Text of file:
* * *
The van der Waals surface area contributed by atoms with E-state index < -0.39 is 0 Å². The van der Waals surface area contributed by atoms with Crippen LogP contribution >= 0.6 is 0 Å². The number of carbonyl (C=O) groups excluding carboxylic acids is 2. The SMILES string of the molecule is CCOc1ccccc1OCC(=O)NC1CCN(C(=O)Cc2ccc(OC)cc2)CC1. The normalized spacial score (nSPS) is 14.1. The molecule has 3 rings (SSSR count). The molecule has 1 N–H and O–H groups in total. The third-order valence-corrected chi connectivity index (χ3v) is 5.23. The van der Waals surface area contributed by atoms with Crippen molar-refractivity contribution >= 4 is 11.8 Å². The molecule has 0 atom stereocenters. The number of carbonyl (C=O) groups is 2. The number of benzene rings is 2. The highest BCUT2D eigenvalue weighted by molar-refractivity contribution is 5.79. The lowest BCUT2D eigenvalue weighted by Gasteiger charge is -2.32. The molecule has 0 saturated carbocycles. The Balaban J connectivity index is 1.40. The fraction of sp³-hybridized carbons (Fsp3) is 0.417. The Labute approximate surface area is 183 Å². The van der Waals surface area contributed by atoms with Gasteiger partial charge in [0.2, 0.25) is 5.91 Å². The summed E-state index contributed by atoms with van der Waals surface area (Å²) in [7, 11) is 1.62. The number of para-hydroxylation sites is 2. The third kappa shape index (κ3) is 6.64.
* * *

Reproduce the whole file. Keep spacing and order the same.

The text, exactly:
The van der Waals surface area contributed by atoms with E-state index < -0.39 is 0 Å². The van der Waals surface area contributed by atoms with Crippen LogP contribution >= 0.6 is 0 Å². The number of carbonyl (C=O) groups excluding carboxylic acids is 2. The SMILES string of the molecule is CCOc1ccccc1OCC(=O)NC1CCN(C(=O)Cc2ccc(OC)cc2)CC1. The normalized spacial score (nSPS) is 14.1. The molecule has 3 rings (SSSR count). The molecule has 1 N–H and O–H groups in total. The third-order valence-corrected chi connectivity index (χ3v) is 5.23. The van der Waals surface area contributed by atoms with Crippen molar-refractivity contribution >= 4 is 11.8 Å². The molecule has 0 atom stereocenters. The number of carbonyl (C=O) groups is 2. The number of benzene rings is 2. The highest BCUT2D eigenvalue weighted by molar-refractivity contribution is 5.79. The lowest BCUT2D eigenvalue weighted by Gasteiger charge is -2.32. The molecule has 0 saturated carbocycles. The Balaban J connectivity index is 1.40. The fraction of sp³-hybridized carbons (Fsp3) is 0.417. The Labute approximate surface area is 183 Å². The van der Waals surface area contributed by atoms with Gasteiger partial charge in [0.2, 0.25) is 5.91 Å². The summed E-state index contributed by atoms with van der Waals surface area (Å²) in [7, 11) is 1.62. The number of para-hydroxylation sites is 2. The third kappa shape index (κ3) is 6.64.